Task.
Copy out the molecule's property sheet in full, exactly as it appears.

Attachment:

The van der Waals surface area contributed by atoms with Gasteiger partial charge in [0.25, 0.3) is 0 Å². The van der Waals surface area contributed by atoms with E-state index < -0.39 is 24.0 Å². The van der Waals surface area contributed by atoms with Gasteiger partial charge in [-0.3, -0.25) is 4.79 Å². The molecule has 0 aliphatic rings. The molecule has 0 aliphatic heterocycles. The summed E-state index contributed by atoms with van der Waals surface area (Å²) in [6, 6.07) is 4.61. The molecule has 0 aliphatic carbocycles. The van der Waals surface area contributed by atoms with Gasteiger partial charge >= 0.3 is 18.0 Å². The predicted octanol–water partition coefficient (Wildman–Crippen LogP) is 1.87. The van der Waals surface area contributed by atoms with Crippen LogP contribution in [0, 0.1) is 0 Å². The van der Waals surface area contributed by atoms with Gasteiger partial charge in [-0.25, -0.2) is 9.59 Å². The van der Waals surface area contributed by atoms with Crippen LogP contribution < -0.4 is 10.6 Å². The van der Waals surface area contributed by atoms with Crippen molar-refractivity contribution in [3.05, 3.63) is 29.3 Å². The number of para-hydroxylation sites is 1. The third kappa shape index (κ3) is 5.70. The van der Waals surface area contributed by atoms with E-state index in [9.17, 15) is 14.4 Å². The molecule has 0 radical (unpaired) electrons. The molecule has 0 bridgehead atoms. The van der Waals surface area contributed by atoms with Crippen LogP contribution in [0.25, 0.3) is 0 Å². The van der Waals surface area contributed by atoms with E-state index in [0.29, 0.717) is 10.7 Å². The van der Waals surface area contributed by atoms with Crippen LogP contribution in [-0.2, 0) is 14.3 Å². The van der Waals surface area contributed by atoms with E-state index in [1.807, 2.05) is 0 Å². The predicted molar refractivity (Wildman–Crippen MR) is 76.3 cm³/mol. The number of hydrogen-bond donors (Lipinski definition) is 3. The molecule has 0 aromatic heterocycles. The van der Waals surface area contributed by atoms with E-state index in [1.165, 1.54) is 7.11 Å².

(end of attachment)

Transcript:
The van der Waals surface area contributed by atoms with Gasteiger partial charge in [0.25, 0.3) is 0 Å². The van der Waals surface area contributed by atoms with E-state index < -0.39 is 24.0 Å². The van der Waals surface area contributed by atoms with Gasteiger partial charge in [-0.3, -0.25) is 4.79 Å². The molecule has 0 aliphatic rings. The molecule has 0 aliphatic heterocycles. The summed E-state index contributed by atoms with van der Waals surface area (Å²) in [6, 6.07) is 4.61. The molecule has 0 aliphatic carbocycles. The van der Waals surface area contributed by atoms with Gasteiger partial charge >= 0.3 is 18.0 Å². The predicted octanol–water partition coefficient (Wildman–Crippen LogP) is 1.87. The van der Waals surface area contributed by atoms with Crippen LogP contribution in [0, 0.1) is 0 Å². The van der Waals surface area contributed by atoms with Gasteiger partial charge in [-0.25, -0.2) is 9.59 Å². The van der Waals surface area contributed by atoms with Crippen LogP contribution < -0.4 is 10.6 Å². The van der Waals surface area contributed by atoms with Crippen molar-refractivity contribution in [3.05, 3.63) is 29.3 Å². The number of para-hydroxylation sites is 1. The third kappa shape index (κ3) is 5.70. The van der Waals surface area contributed by atoms with E-state index in [9.17, 15) is 14.4 Å². The molecule has 0 radical (unpaired) electrons. The molecule has 0 bridgehead atoms. The van der Waals surface area contributed by atoms with Crippen LogP contribution in [0.25, 0.3) is 0 Å². The van der Waals surface area contributed by atoms with E-state index in [0.29, 0.717) is 10.7 Å². The van der Waals surface area contributed by atoms with Crippen LogP contribution in [-0.2, 0) is 14.3 Å². The van der Waals surface area contributed by atoms with E-state index in [1.807, 2.05) is 0 Å². The predicted molar refractivity (Wildman–Crippen MR) is 76.3 cm³/mol. The number of hydrogen-bond donors (Lipinski definition) is 3. The molecule has 0 aromatic heterocycles. The van der Waals surface area contributed by atoms with E-state index in [1.165, 1.54) is 7.11 Å².